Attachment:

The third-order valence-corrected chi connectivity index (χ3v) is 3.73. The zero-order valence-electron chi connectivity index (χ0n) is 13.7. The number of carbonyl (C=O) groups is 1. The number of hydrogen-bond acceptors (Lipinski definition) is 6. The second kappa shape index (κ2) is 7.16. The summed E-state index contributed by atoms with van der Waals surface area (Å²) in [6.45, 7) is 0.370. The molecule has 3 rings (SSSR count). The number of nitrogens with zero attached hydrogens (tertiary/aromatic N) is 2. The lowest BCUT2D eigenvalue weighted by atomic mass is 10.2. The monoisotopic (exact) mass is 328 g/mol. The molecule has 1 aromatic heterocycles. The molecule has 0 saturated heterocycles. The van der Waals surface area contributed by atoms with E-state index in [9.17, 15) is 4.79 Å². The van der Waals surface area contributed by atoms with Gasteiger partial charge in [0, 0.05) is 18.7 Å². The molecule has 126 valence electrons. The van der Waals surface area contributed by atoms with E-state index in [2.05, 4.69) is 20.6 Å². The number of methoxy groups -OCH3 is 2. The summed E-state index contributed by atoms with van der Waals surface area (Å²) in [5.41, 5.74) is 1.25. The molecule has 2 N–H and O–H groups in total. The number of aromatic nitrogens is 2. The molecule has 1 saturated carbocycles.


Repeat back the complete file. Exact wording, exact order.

The third-order valence-corrected chi connectivity index (χ3v) is 3.73. The zero-order valence-electron chi connectivity index (χ0n) is 13.7. The number of carbonyl (C=O) groups is 1. The number of hydrogen-bond acceptors (Lipinski definition) is 6. The second kappa shape index (κ2) is 7.16. The summed E-state index contributed by atoms with van der Waals surface area (Å²) in [6.45, 7) is 0.370. The molecule has 3 rings (SSSR count). The number of nitrogens with zero attached hydrogens (tertiary/aromatic N) is 2. The lowest BCUT2D eigenvalue weighted by atomic mass is 10.2. The monoisotopic (exact) mass is 328 g/mol. The molecule has 1 aromatic heterocycles. The molecule has 0 saturated heterocycles. The van der Waals surface area contributed by atoms with E-state index in [9.17, 15) is 4.79 Å². The van der Waals surface area contributed by atoms with Gasteiger partial charge in [0, 0.05) is 18.7 Å². The molecule has 126 valence electrons. The van der Waals surface area contributed by atoms with E-state index in [2.05, 4.69) is 20.6 Å². The number of methoxy groups -OCH3 is 2. The summed E-state index contributed by atoms with van der Waals surface area (Å²) in [5.41, 5.74) is 1.25. The molecule has 2 N–H and O–H groups in total. The number of aromatic nitrogens is 2. The molecule has 1 saturated carbocycles.